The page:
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Lawsuits filed to strike down Democrats’ SAFE-T Act. State’s attorneys, who are tasked with implementing the so-called “SAFE-T Act” on January 1, 2023, are asking questions about the constitutionality of the proposed new law.

The Democrat-passed SAFE-T Act, if it is allowed to go into effect, will eliminate Illinois’ cash bail system on January 1, which will have wide-ranging consequences throughout our criminal justice system. With the elimination of cash bail, criminal suspects will be detained before trial only in the case of forcible felonies which are nonprobational or unless they are considered a flight risk or a danger to someone in the community. Many violent crimes, including robbery, vehicular invasion, DUI resulting in a death, and second-degree murder, do not qualify under this new law. House Republican Leader Jim Durkin has called this policy “a horrible slap in the face to victims and neighborhoods desperately seeking safety.”


The Truth about No Cash Bail in Illinois. Starting next year, Illinois' cash bail system will be eliminated due to provisions in the Democrats' so-called “SAFE-T Act.” That means on January 1, people can no longer be held in custody prior to trial for offenses like robbery, arson, second degree murder, kidnapping and more. The elimination of cash bail will reduce public safety and put communities across the state at risk. We have to repeal the SAFE-T Act to keep Illinois residents safe from crime. 


Elimination of cash bail will put dangerous criminals back on our streets. During the final hours of the 2021 lame duck session of the 101st General Assembly, Illinois Democrats rammed through anti-police, pro-criminal legislation under the cover of darkness.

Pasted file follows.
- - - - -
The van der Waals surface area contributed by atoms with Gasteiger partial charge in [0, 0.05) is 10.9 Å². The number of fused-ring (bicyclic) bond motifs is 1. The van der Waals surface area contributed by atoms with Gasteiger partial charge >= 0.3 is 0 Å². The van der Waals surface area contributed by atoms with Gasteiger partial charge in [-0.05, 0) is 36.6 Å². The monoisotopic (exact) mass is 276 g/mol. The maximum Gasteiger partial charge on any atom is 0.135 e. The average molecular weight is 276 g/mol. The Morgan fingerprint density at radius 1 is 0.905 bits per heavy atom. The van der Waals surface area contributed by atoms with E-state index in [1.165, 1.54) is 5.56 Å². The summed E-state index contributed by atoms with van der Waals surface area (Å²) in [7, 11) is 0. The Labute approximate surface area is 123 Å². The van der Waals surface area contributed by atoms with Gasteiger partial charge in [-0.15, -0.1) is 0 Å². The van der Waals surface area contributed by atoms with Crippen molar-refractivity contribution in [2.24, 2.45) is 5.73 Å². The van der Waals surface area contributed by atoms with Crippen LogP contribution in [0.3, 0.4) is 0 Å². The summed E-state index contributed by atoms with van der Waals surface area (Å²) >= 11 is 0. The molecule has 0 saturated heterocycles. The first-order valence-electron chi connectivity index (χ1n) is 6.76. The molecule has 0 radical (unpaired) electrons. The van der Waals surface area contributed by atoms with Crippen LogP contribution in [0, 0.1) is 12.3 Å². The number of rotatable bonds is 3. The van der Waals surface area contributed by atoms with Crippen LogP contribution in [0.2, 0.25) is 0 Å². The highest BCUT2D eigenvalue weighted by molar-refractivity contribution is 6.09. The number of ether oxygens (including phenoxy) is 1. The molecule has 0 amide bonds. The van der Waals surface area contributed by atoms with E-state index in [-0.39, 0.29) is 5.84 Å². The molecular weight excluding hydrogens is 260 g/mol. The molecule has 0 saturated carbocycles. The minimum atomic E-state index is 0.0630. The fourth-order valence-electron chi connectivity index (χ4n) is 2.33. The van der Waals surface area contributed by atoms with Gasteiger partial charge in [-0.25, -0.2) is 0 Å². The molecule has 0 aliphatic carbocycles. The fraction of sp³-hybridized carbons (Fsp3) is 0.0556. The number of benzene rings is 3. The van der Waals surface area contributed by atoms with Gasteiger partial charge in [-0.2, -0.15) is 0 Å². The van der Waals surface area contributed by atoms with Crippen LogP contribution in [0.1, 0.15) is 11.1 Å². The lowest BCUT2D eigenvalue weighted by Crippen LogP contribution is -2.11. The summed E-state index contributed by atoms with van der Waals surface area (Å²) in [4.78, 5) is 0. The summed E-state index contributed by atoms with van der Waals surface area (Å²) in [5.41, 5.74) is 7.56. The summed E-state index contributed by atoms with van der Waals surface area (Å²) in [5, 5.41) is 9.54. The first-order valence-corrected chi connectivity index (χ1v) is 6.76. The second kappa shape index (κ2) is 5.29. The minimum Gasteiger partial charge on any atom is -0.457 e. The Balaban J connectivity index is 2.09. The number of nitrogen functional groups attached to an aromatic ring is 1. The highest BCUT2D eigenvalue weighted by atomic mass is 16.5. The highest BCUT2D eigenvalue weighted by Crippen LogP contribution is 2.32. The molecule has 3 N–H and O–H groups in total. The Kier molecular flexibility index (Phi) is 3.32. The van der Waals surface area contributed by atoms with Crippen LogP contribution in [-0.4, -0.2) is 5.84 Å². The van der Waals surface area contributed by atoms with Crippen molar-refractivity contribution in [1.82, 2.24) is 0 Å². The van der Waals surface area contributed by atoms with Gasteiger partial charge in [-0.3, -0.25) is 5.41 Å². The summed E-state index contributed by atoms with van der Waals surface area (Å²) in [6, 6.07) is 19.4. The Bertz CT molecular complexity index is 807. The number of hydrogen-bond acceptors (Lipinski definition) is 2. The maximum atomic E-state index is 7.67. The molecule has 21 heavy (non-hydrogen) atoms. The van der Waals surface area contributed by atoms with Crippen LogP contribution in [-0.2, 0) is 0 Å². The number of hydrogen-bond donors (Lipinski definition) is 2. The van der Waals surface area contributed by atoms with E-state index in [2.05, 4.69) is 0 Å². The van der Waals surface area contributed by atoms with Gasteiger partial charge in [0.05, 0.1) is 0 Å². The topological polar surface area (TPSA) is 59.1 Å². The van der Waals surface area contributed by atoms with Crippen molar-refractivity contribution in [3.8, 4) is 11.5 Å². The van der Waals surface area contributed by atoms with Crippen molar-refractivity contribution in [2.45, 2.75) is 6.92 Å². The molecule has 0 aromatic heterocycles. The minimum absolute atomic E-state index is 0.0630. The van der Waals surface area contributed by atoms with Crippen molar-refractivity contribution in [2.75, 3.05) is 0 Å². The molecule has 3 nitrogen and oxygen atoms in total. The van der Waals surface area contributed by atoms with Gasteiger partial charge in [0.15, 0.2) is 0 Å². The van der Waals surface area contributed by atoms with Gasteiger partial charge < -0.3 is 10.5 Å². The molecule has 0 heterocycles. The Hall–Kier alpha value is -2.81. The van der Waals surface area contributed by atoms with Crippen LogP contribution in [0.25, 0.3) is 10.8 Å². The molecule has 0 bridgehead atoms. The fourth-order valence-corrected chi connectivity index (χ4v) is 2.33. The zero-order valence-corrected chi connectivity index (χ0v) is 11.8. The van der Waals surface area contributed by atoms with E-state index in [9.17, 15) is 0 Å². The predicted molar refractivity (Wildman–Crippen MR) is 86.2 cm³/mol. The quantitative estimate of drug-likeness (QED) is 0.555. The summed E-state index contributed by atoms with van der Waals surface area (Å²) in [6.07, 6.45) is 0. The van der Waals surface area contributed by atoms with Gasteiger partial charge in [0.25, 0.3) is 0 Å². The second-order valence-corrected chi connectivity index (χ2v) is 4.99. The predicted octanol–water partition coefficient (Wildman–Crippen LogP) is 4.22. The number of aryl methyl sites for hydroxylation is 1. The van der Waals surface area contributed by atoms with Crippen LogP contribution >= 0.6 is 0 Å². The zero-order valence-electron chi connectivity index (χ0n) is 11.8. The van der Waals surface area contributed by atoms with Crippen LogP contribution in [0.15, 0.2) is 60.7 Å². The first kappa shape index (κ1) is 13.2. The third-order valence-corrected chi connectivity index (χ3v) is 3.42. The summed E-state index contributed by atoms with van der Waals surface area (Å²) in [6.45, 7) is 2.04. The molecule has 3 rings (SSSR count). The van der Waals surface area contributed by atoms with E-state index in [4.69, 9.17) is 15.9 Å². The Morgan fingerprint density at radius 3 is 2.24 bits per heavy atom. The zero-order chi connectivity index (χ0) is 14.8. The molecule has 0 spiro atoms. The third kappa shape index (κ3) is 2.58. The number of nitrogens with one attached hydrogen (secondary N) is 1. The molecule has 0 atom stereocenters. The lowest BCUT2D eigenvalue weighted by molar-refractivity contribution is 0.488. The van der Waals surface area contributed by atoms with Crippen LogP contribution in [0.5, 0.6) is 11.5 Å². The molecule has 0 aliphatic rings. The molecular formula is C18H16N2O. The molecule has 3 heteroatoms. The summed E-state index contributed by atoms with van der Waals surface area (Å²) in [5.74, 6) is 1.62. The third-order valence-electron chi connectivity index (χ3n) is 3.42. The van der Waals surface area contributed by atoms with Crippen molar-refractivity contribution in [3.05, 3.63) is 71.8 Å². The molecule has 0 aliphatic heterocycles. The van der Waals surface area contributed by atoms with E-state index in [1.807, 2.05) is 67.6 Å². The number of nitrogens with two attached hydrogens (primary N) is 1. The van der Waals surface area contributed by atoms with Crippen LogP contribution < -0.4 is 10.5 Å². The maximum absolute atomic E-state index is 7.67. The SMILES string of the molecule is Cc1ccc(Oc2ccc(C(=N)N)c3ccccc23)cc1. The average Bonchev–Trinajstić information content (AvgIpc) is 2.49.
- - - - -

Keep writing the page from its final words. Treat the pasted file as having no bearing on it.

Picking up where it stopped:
The Democrats’ so-called “SAFE-T” Act (HB 3653, PA 101-652) contained many controversial provisions that make extensive changes to Illinois ‘criminal justice laws. The legislation abolishes cash bail, makes it more difficult for prosecutors to charge a defendant with felony murder, adds further requirements for no-knock warrants, gives judges the ability to deviate from mandatory minimum sentencing requirements, makes changes to the “three strikes” law, and decreases mandatory supervised release terms, among other changes.


Illinois metro area unemployment rates for July. The numbers reflect the overall Illinois unemployment numbers gathered for July 2022 by the U.S. Bureau of Labor Statistics, with additional data reflecting the unemployment numbers in fourteen major metropolitan areas around Illinois. The statewide unemployment rate was 4.8% in July 2022, but was higher in several metro areas with traditional ties to manufacturing and heavy industry. The unemployment rate was 6.5% in Decatur and in Rockford, and was 5.7% in Danville.


Illinois’ Unemployment Insurance Trust Fund has deficit of more than $4 billion. This deficit, which piled up during the 2020-21 COVID-19 pandemic and associated spike in unemployment insurance (UI) payments, is money owed to the United States Treasury. The federal Treasury loaned the Illinois UI system the money needed to pay unemployment benefits, and the UI system promised to pay the money back. These payments will have to be made through higher UI taxes on employer paychecks, lower benefits paid to future Illinois jobless workers, or both. The Institute of Government and Public Affairs (IGPA) at the University of Illinois has examined the reason for this deficit, and this week submitted a report on the large UI deficit


First month of Fiscal Year 2023 shows continued Illinois revenue growth; discussion of recession fears. The July 2022 revenue report from the Commission on Government Forecasting and Accountability (CGFA), a nonpartisan arm of the General Assembly, shows that State of Illinois tax revenue continued to increase in the first month of FY23. Working with cash flow numbers from the Illinois Department of Revenue (IDOR) and other State agencies, CGFA tracked July 2022 income tax revenues as increasing $118 million over comparable numbers for July 2021. Sales tax revenues were up $55 million, leading to an overall state-tax general funds increase from all sources of $209 million for the month. 


Embattled DCFS director grilled by Legislative Audit Commission over massive failures. Since December, nine children have died under DCFS' watch. Meanwhile, DCFS Director Marc Smith has been held in contempt of court 12 times for failing to place children in state care appropriately.